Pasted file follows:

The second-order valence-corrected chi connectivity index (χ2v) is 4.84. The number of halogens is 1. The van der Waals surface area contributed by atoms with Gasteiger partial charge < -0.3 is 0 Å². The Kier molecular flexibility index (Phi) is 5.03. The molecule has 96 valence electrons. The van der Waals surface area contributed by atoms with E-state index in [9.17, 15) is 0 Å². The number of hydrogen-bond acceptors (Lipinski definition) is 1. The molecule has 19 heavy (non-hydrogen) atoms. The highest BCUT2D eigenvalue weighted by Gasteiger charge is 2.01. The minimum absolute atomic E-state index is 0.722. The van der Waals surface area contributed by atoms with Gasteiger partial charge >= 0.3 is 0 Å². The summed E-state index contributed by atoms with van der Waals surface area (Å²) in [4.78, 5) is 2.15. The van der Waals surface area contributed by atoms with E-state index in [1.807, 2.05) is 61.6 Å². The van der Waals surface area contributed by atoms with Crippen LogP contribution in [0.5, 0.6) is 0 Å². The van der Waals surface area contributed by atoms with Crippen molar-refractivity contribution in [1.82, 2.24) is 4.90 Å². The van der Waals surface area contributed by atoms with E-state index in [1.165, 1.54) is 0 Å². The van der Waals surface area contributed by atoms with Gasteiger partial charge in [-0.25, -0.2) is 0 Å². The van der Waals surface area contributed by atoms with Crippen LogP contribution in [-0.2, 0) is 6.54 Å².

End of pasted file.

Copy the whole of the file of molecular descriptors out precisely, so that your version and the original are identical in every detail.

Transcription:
The second-order valence-corrected chi connectivity index (χ2v) is 4.84. The number of halogens is 1. The van der Waals surface area contributed by atoms with Gasteiger partial charge < -0.3 is 0 Å². The Kier molecular flexibility index (Phi) is 5.03. The molecule has 96 valence electrons. The van der Waals surface area contributed by atoms with E-state index in [9.17, 15) is 0 Å². The number of hydrogen-bond acceptors (Lipinski definition) is 1. The molecule has 19 heavy (non-hydrogen) atoms. The highest BCUT2D eigenvalue weighted by Gasteiger charge is 2.01. The minimum absolute atomic E-state index is 0.722. The van der Waals surface area contributed by atoms with Gasteiger partial charge >= 0.3 is 0 Å². The summed E-state index contributed by atoms with van der Waals surface area (Å²) in [4.78, 5) is 2.15. The van der Waals surface area contributed by atoms with E-state index in [1.807, 2.05) is 61.6 Å². The van der Waals surface area contributed by atoms with Crippen LogP contribution in [0.5, 0.6) is 0 Å². The van der Waals surface area contributed by atoms with Crippen molar-refractivity contribution in [1.82, 2.24) is 4.90 Å². The van der Waals surface area contributed by atoms with E-state index in [1.165, 1.54) is 0 Å². The van der Waals surface area contributed by atoms with Gasteiger partial charge in [-0.25, -0.2) is 0 Å². The van der Waals surface area contributed by atoms with Crippen LogP contribution in [-0.2, 0) is 6.54 Å².